Resource: The Radical Experiment

By DiscipleshipJournal • Books, Resources, Website • 5 Feb 2013


I just finished reading the book Radical by David Platt.  (A big thanks to my bro-in-law for the Christmas gift!).

While the subtitle is “taking back your faith from the American Dream”, don’t think for a minute that the book is only for Americans.  The more you read book that tackle how “the world” has seeped into the American Church, the more you see just how the rest of the world has adopted it’s own version of the American Dream.  Here in the UK, this book challenges us just as much as (and sometimes more than) the churches in the USA.

The book calls us to something simple:  look at the Word and live what it says.

My favourite part of the book is the final chapter which is titled The Radical Experiment, where he brings the theory of the book to it’s practical climax by setting us a challenge.

I want to extend that challenge to YOU.  

Will you join my family as we live out The Radical Experiment?

The Radical Experiment is a year-long commitment to five specific challenges:

  • To pray for the entire world (in a year).
  • To read through the entire Word (in a year).
  • To commit our lives to multiplying community.
  • To sacrifice our money for a specific purpose.
  • To give our time in another context (at least 2% of your year, 1 week).

There is a helpful website that accompanies the book (  On the site you’ll find some fuller explanations of each of the 5 parts of the challenge, as well as a bibliography of links/resources to help which each point.  Make sure you check it out.   And if you’re looking for some inspiration (or conviction!) there’s even a section dedicated to testimonies from people who have put the experiment into practice.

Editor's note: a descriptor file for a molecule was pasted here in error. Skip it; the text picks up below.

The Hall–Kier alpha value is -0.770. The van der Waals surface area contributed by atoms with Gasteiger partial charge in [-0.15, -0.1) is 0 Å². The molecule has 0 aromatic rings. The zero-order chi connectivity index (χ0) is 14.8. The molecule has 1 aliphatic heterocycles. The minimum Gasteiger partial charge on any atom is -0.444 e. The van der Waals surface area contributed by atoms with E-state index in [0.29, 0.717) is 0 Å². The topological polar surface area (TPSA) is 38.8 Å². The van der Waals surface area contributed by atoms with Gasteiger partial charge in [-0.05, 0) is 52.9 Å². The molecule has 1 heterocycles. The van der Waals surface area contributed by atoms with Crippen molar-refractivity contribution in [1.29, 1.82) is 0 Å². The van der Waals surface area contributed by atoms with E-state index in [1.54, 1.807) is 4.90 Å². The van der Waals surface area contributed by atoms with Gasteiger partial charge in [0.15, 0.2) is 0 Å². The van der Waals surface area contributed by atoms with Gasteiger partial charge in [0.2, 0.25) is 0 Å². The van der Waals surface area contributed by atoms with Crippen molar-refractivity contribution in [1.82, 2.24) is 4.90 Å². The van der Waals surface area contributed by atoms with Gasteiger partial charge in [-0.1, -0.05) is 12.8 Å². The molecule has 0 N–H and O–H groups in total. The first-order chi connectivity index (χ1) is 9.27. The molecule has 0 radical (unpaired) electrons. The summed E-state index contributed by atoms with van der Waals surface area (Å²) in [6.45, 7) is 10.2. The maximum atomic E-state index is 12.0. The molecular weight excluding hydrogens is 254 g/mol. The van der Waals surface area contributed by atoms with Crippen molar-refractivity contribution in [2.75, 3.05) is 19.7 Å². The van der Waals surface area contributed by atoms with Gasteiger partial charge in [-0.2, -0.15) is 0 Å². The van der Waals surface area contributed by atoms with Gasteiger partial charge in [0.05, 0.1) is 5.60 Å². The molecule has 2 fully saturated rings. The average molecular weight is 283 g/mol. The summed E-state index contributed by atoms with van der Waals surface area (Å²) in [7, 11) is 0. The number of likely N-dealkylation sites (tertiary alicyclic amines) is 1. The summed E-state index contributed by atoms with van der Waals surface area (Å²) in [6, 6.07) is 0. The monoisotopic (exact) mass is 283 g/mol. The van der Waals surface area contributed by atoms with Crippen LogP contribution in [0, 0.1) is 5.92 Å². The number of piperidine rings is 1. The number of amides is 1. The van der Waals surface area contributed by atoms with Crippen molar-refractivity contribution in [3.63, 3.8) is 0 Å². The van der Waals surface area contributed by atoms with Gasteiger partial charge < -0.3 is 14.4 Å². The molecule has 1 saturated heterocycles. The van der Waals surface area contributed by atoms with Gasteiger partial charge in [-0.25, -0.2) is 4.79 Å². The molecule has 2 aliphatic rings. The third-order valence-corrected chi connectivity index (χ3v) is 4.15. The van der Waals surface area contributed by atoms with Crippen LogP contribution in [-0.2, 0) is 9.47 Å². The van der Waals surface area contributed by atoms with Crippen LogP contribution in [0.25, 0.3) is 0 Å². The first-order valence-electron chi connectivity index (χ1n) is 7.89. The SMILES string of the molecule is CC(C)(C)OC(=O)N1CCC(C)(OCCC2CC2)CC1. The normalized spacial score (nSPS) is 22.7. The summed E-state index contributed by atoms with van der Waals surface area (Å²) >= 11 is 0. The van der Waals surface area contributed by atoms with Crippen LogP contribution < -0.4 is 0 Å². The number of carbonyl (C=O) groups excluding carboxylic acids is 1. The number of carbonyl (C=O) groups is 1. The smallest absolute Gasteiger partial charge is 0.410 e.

The challenge is simple.  The cost can be high.  But the reward is infinite.

Will you stay comfortable, or will you rise to the challenge?

Some notable quotes:

“Plainly put, a relationship with Jesus requires total, superior, and exclusive devotion.” (p8)


“Disciples of Jesus–genuine, committed, self-sacrificing followers of Christ–are not made overnight.” (p93)


“So what is the difference between someone who wilfully indulges in sexual pleasures while ignoring the Bible on moral purity and someone who wilfully indulges in the selfish pursuit of more and more material possessions while ignoring the Bible on caring for the poor?  The difference is that one involves a social taboo in the church and the other involves the social norm in the church.” (p111)


“While some professing Christians have rejected universalism [the belief that all people will go to heaven] intellectually, practically the may end up leading universalistic lives.  They claim Christ is necessary for salvation, yet they live their Christianity in silence, as if people around them in the world will indeed be okay in the end without Christ.” (p142)


“In our quest for the extraordinary, we often overlook the importance of the ordinary, and I’m proposing that a radical lifestyle actually begins with an extraordinary commitment to ordinary practices that have marked Christians who have affected the world throughout history.” (p193)

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